I was sitting on the floor of the nursery at 2 a.m., trying to hold my three-day-old baby girl gently rather than in a vice grip that would betray the excruciating pain I was in trying to breastfeed her. No matter how many beautiful platitudes my husband desperately whispered in my ear, the only words I was hearing were, “If you’re doing it right, it won’t hurt.”
My water had broken ten days after my due date on a night so cold the hospital’s parking gates froze shut. Almost 48 hours to the minute later, my daughter entered into the world. I had become maternity ward lore with my lengthy labour; nurses popped in and out of our room to check my dilation and exclaim, “We can’t believe you guys are still here!” The birth itself was a relatively easy two-and- a-half-hours of pushing, thanks to an epidural, an incredible support staff, and a carefully curated Beyoncé playlist.
I didn’t cry when they put her on my chest, either from sheer exhaustion or perhaps the knowledge that the hard work had only just begun. And first on the list of hurdles to jump: breastfeeding.
Throughout my pregnancy, I tried to stay realistic about nursing, reading numerous articles and essays about women for whom it just didn’t work out. I desperately wanted to do it, but hoped that, if it wasn’t in the cards for me, I could save myself the heartache by printing out enough research to reassure myself that I wasn’t to blame.
After the birth, a nurse led me through my first feed. It took a few tries, but eventually I was told that everything looked great. Still, I continued to have doubts about my baby’s latch, because it had been relentlessly drilled into my head at our prenatal classes that if I were doing it right, breastfeeding wouldn’t hurt. It wasn’t hurting at this point, but it was definitely uncomfortable. In place of what I had assumed would be a feeling of gentle sucking was a dull sort of burning, like when you get into a bath that’s a touch too hot.
No fewer than three nurses sent me home with a thumbs-up on my feeding technique and the promise that it would become seamless in no time. Less than two days later I was on the floor of my baby’s room trying not to scare her with my cries of pain. In less than 24 hours, my nipples had both cracked badly, thanks to a baby who was cluster feeding on an hourly schedule—leaving my breasts with no time to catch a break in between.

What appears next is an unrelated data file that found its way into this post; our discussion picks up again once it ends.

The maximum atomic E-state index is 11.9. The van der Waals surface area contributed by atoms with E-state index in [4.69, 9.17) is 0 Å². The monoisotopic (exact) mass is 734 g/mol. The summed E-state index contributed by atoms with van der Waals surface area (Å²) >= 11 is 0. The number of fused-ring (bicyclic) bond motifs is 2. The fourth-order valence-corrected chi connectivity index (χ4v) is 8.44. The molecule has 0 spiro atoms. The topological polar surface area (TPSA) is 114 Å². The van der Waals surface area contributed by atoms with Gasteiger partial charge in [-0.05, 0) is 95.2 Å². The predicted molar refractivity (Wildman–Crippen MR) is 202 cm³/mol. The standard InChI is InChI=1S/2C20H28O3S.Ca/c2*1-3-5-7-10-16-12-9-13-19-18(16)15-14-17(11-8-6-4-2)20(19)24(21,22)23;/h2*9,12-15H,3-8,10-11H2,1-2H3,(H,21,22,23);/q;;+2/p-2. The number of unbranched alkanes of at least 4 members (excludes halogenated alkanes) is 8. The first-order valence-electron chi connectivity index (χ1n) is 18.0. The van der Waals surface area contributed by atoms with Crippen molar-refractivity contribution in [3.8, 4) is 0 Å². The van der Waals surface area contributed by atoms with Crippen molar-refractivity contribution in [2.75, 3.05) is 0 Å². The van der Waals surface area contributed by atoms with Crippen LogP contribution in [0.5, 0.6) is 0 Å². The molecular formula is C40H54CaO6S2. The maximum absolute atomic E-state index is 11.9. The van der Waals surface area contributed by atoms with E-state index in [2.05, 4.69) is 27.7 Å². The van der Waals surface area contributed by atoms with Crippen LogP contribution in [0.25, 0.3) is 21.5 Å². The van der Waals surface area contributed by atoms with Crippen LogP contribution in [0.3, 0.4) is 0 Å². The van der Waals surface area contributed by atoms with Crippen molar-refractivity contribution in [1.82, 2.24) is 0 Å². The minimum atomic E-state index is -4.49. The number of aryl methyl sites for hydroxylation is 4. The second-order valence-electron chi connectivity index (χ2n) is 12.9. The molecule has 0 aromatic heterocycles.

How to deal with breastfeeding painAs I desperately searched online for some kind of lifeline, I couldn’t stand to let a nursing session last very long. The pain, now a toe-curling white-hot sting, was immediate. And instead of easing up slowly like my mom friends had promised, it only continued to intensify, to the point where I would have to pull my baby off and take a break with a cool compress. The only remedies I found involved warm showers (which I couldn’t handle without wearing a bikini top) or lanolin cream (which didn’t get a chance to heal anything because I was breastfeeding so often).
My breaking point came after a particularly bad feed when I pulled my daughter away from my breast and saw blood around her mouth. After three days of no sleep and a body that hurt from the inside out, I handed her off to my husband and lay on the floor to cry. In two hours of trying, my baby had only eaten for maybe a total of 15 minutes.
Before I was discharged, the hospital had booked me in for an appointment at their breastfeeding clinic two days later. It was highly recommended that I attend in case I had any lingering questions about the latch or worries about my baby’s weight gain. I decided that if the only help they could offer was to tell me to “tough it out”, I would tell the nurse that I refused to go through this pain anymore and would be switching to formula. I began to count the hours until my breasts could actually begin to heal.